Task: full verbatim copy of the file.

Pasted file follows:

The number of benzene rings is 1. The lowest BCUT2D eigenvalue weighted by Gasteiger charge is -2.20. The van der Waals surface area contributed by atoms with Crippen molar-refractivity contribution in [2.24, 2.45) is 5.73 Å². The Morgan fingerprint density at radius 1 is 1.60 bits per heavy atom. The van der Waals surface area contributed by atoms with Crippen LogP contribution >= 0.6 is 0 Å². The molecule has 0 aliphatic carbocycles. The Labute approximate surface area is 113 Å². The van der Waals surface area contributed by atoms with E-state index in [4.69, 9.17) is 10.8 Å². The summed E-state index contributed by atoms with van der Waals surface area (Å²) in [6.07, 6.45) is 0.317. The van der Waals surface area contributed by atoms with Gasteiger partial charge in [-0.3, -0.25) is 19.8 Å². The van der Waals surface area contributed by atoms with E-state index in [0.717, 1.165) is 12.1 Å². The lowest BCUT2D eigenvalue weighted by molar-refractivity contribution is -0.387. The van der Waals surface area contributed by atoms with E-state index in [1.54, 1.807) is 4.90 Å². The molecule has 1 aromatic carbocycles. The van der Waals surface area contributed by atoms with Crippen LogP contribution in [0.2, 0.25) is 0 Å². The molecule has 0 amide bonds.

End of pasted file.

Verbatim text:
The number of benzene rings is 1. The lowest BCUT2D eigenvalue weighted by Gasteiger charge is -2.20. The van der Waals surface area contributed by atoms with Crippen molar-refractivity contribution in [2.24, 2.45) is 5.73 Å². The Morgan fingerprint density at radius 1 is 1.60 bits per heavy atom. The van der Waals surface area contributed by atoms with Crippen LogP contribution >= 0.6 is 0 Å². The molecule has 0 aliphatic carbocycles. The Labute approximate surface area is 113 Å². The van der Waals surface area contributed by atoms with E-state index in [4.69, 9.17) is 10.8 Å². The summed E-state index contributed by atoms with van der Waals surface area (Å²) in [6.07, 6.45) is 0.317. The van der Waals surface area contributed by atoms with Gasteiger partial charge in [-0.3, -0.25) is 19.8 Å². The van der Waals surface area contributed by atoms with E-state index in [0.717, 1.165) is 12.1 Å². The lowest BCUT2D eigenvalue weighted by molar-refractivity contribution is -0.387. The van der Waals surface area contributed by atoms with E-state index in [1.54, 1.807) is 4.90 Å². The molecule has 1 aromatic carbocycles. The van der Waals surface area contributed by atoms with Crippen LogP contribution in [0.2, 0.25) is 0 Å². The molecule has 0 amide bonds.